Halli was silent. Jon felt her fear that instead of the Heartlands, all that lay beyond the Tidelands might be just another despotic regime with its own brand of illusions created to keep a boundary of mirrors in place. Hrolf chimed in with his dog wisdom.

All mens fearing be. All mens clouds in eyes having.

Jon reached for Halli’s hand. “The problem’s the darkness, all these mists. I don’t know how you can get rid of them, but these bogey men they’re supposed to be full of, they’re just a bit too convenient. It’s where the fear grows.”

Halli thought about it. “Aye, happen you’re right. It’s easy to frighten folk with terrors they can’t see. There’s enough real ones it doesn’t take much to imagine summat worse. Harder to believe in summat better that nobody’s ever seen. Do you think it’s there, Jónsi?”

“The Heartlands? I don’t know. The people are as shifty as the light here. Some of them must have a lot to hide. Maybe there is something they don’t want us to know about. Something better.”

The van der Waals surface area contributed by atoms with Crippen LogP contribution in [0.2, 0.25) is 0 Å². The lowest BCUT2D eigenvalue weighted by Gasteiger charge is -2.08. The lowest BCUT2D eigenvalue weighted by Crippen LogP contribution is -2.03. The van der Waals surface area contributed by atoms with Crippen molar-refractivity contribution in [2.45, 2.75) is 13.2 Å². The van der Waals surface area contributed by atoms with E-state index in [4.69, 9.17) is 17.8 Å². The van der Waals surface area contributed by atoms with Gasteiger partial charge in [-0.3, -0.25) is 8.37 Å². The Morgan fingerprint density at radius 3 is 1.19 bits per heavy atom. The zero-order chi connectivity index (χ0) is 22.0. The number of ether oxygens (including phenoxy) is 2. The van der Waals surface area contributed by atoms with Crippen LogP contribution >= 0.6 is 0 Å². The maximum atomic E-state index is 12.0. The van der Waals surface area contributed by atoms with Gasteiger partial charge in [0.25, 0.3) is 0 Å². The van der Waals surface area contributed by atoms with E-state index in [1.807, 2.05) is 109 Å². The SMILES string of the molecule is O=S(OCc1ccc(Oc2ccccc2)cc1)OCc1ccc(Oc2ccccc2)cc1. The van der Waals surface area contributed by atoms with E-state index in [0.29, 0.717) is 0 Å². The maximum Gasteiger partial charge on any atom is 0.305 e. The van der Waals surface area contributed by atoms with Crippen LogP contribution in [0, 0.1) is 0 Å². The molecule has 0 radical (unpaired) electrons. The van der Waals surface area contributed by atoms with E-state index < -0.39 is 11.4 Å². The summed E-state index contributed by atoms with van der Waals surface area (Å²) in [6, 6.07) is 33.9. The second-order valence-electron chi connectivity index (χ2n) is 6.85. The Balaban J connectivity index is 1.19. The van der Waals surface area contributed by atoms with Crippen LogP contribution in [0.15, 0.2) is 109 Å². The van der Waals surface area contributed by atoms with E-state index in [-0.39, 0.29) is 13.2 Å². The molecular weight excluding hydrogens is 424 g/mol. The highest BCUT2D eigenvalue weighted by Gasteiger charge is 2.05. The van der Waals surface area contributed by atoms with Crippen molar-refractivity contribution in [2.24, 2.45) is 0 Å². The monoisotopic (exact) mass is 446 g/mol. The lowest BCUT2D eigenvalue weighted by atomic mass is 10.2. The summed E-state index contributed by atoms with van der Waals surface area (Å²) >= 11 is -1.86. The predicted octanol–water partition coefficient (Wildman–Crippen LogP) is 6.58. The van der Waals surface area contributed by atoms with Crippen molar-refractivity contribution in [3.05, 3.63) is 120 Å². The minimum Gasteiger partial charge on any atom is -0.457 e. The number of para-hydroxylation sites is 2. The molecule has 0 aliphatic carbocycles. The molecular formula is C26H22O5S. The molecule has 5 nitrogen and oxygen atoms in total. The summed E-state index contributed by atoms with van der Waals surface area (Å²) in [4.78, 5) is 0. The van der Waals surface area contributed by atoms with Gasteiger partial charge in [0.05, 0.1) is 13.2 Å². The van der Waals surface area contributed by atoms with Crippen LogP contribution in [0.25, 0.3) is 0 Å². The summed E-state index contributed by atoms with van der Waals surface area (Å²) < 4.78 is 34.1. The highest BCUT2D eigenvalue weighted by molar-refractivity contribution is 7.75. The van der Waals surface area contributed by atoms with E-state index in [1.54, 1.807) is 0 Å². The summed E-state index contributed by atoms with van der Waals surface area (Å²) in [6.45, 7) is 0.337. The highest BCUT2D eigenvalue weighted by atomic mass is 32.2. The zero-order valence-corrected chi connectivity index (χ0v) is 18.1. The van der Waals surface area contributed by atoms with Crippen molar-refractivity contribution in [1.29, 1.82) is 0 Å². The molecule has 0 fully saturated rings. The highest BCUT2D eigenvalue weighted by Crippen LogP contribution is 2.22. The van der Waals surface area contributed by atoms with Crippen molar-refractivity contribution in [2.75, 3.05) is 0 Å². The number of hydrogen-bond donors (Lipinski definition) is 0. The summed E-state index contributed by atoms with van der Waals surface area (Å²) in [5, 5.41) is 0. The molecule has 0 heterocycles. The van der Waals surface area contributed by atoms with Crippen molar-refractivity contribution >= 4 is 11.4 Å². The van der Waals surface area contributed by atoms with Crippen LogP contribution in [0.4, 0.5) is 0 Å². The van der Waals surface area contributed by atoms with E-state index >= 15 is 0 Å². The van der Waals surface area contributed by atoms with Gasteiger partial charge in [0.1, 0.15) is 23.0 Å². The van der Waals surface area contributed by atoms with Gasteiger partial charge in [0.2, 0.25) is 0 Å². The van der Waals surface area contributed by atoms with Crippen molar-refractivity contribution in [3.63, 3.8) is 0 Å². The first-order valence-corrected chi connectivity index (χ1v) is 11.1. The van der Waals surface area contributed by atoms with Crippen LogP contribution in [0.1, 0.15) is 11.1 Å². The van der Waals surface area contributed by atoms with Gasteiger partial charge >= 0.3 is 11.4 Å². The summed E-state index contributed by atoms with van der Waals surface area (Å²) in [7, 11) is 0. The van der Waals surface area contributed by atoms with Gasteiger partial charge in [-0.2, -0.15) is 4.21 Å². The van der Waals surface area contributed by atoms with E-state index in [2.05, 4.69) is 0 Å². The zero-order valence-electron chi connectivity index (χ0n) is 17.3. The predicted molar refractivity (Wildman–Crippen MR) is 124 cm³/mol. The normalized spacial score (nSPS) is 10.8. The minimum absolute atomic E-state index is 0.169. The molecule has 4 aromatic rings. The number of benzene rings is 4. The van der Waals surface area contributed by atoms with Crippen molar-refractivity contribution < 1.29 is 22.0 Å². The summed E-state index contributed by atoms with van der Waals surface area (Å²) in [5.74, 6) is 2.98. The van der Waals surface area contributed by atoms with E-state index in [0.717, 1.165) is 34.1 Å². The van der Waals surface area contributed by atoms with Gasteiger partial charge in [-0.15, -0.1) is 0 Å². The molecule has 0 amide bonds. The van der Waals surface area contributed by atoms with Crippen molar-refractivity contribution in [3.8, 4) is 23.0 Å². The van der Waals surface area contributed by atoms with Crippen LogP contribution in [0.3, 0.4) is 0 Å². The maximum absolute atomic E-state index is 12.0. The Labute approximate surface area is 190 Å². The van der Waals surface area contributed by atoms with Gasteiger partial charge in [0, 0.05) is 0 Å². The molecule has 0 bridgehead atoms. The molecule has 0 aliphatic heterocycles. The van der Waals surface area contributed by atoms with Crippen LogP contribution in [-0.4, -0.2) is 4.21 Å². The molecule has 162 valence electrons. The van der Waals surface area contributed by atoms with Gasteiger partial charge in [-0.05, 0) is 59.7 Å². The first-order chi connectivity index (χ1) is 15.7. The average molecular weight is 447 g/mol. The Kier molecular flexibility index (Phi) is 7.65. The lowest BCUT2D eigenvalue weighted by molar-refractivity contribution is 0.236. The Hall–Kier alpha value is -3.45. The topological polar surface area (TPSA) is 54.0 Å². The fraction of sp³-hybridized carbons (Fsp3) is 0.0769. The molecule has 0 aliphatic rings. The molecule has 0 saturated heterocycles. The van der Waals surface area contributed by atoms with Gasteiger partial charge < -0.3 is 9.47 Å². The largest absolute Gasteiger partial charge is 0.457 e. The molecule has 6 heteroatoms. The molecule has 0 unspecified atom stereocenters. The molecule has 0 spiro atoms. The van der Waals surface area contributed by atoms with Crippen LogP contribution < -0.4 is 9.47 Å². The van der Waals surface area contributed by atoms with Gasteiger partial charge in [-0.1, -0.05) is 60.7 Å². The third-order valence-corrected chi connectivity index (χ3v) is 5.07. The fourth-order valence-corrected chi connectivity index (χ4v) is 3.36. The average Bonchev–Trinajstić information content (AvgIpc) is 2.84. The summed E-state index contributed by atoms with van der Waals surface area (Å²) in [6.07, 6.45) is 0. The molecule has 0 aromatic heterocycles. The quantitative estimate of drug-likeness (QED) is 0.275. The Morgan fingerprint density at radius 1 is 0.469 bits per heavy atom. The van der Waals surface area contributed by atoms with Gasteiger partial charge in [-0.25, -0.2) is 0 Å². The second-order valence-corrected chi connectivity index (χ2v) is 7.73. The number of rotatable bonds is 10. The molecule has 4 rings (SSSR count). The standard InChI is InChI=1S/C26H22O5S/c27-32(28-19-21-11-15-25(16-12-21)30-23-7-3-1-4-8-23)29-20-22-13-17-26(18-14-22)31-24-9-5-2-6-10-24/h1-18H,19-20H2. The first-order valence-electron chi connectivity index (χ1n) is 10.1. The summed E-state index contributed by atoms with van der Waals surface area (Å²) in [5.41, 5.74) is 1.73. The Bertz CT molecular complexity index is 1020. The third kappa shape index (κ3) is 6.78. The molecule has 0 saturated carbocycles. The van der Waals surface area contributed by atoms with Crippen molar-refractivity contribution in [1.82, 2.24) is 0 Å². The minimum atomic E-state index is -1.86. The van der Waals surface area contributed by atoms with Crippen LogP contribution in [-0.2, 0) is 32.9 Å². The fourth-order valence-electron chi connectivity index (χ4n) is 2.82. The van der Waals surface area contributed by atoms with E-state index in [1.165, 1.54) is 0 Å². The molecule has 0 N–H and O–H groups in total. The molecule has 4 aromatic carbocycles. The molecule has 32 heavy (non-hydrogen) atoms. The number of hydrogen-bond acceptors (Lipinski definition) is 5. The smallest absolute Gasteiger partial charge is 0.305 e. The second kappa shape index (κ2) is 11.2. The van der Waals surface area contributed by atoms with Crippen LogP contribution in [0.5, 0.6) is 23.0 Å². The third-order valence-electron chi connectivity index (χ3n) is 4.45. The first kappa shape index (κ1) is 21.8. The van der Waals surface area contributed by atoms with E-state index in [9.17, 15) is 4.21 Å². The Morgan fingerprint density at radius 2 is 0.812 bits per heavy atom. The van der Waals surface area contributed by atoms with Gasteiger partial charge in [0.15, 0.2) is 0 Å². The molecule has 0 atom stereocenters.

Halli gazed across the evening to the pink glow that was Cyningsmere. “Let’s go then. Your father’s down there in the cyning’s great house. That’s where your path leads.”

“What about you?”

She didn’t turn, didn’t let him see her face. “I’ll keep on until I find where I’m going.”

Jon had let the question out that he had been keeping to himself. It had become a burden and he wanted to share it. Halli always knew the answers. He couldn’t believe she wouldn’t know how he was to take his father home, find his own way home and not leave her. His journey was a circle, he knew that, but Halli, he had somehow thought would be sharing it.

“I don’t want you to…I want to go with you.” It sounded lame and pathetic and he knew what she would say.

“Who ever gets what he wants?”

End of the beginning

On a tangent from the WIP for Sue Vincent’s #writephoto challenge. I know, the stars aren’t out yet, I’m anticipating.

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The hills were white with a dusting of snow and the air was crisp and clear. Overhead, the sky was full of stars.